March 27, 2007
My response to this:
The limits of love.
Golly, are people fond of the absolute statements. I'm thinking in particular of those posting that "it's just a dog" and the LW's friend should "get over it" within some socially mandated period of time. Also vehement are those who are taking people to task for seemingly having stronger emotions for their dogs than for some people.
I found out today that my dog's cancer has returned. The vet is talking in terms of weeks rather than months. During that time, my husband and I will love and spoil and cherish him, but what it boils down to is that we have to watch him decline, until it is time to put him down.
My husband and I do not have, or wish to have children, and we are not inclined to think of our two dogs as such. The fact remains, though that they ARE family to us. They are a constant, warm, affectionate, hilarious, ebullient presence in our lives every single day - so much a part of the rhythm and mood of our daily lives. Our ailing dog is an Irish Wolfhound, as big as many adult humans, and his presence is undeniably massive. So will be the hole that it leaves in our lives when it is time to let him go.
Several times in my life, relatives I've barely met have died. While I felt something, of course, I have a feeling that it will be considerably dwarfed by what I'll feel when our dog dies. Does that make me some sort of mentally ill monster? Am I somehow defective if perchance I don't snap right back within a month?
Loss is loss, and we love whom and what we love with wildly varying intensities. It strikes me that if someone doesn't understand that, they're they one with the emotional deficiency.
February 12, 2007
Into the Woods.
STATEN ISLAND, N.Y. -- David Wood says there are just too many parties at Christmas time and not enough after -- when folks can savor each and every one. And is he ever right. With that thought in mind, the Stapleton resident decided to take charge.
Mid-January says he, is always a good time for a party, especially with a house guest from England. And so it went. Friends of David Michael Wood and his twin, Daniel Marshall, came from Connecticut, upper New York State, New Jersey and just about all parts of New York City for a fabulous black-tie dinner at Ivy Hill, David's so out of the ordinary Stapleton home, to meet and greet Oliver Bradbury of London. In fact so impressed was Oliver with the New York hospitality, word is he's moving to the Big Apple -- and possibly even the Island.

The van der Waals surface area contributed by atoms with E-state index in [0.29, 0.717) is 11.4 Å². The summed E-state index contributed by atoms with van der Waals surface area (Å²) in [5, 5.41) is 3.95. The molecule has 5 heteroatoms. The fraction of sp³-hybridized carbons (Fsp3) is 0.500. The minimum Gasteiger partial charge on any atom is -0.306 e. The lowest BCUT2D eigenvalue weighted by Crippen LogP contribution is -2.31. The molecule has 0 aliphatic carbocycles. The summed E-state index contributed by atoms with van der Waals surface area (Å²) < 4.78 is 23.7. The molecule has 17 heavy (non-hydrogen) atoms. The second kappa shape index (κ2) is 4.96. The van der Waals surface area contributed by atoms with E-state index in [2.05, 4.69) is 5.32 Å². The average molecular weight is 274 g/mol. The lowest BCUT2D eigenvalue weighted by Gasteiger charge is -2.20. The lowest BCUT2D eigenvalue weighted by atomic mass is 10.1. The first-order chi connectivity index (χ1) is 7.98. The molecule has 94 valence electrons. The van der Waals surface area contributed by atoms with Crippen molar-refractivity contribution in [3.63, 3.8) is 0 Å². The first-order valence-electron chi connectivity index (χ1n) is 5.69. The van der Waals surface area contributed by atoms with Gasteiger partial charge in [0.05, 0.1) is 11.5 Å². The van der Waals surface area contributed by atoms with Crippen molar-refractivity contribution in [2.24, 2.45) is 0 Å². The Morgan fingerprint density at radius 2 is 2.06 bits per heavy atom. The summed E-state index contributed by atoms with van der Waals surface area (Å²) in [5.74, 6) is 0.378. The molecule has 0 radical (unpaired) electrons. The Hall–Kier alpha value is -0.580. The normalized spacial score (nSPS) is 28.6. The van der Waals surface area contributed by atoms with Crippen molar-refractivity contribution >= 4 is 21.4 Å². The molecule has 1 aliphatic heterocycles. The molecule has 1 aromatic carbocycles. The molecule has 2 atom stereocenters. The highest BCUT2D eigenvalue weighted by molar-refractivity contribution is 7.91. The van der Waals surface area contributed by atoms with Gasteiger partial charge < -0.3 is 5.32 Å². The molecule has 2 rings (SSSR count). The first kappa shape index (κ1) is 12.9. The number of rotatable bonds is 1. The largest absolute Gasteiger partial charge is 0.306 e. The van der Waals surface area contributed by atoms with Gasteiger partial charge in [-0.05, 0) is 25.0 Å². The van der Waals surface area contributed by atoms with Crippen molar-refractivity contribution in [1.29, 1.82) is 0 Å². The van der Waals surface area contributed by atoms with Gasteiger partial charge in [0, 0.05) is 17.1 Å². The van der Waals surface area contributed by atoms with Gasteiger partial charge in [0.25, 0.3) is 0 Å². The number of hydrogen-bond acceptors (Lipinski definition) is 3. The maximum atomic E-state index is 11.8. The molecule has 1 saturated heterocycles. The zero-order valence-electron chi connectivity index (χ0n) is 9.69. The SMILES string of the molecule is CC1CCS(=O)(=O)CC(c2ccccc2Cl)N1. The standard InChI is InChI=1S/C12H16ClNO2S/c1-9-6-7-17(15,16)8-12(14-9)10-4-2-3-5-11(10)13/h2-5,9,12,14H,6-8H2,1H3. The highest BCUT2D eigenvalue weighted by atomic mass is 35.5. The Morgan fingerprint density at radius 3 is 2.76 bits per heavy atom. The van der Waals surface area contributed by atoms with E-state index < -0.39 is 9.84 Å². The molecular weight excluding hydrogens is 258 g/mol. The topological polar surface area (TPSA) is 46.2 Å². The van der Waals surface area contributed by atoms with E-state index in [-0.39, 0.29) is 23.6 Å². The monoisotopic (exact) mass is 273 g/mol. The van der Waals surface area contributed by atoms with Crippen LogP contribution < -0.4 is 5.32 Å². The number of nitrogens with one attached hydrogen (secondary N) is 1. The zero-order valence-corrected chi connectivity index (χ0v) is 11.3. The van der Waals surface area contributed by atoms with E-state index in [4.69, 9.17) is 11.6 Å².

David explains they keep a very cool house so that all the charming Christmas greenery sprinkled about his 1870's Italian House is still quite fresh.
One guest even took the occasion to again wear her wedding dress, which featured a black satin corset bodice and a skirt made from 64 yards of red tulle, with black flames appliqued at the hemline. So it's no wonder that appropriate gasps were heard from all the partygoers, including Christina and Bob Mantz of West Brighton, Victoria and Mark Drumbakis of Emerson Hill, Wesley Kropp of Stapleton, and Hueldine Webb and Lester Blair of West Brighton.
And for those who don't know David -- he is what's known as a "decorator's decorator." His English Country House is very formal but nonetheless comfortable -- a feat not easily achieved. Hope he lets us in on his secret!
January 17, 2007
There's no lovely way to say this, so I'll let Mordred.
Upon the upsetting revelation of the health status of my innards, I have penned a new entry to Heaves of Grass.
On Being a Large Wolfhound with an Unfortunate Medical Condition
I've learned a new term - an unfortunate one
For what's going on inside me
Lymphoma's the word. I assure you - no fun
And neither's the one with the "C"
The words give my Mommy a wet, salty face
And Daddy - his jaw clamps up tight
For them, I shall weather with oodles of grace
And soldier forth with all my might
Chemo's a word I've been hearing a lot
I'm not quite sure what that entails
If it makes them feel better, I'll give it a shot
For my Daddy, I'm tougher than nails
The rumors of tumors - I wish they weren't true
But now that we know that they are
I'll marshall my courage, to sticking place screw
I'm not ready to say au revoir
Mordred T. Dog
Needless to say, we're deeply sad, and just want to make him feel as comfortable, loved, and spoiled as we possibly can right now. Oncologist visit on Saturday.
Keep your paws crossed for him, wouldja?
December 02, 2006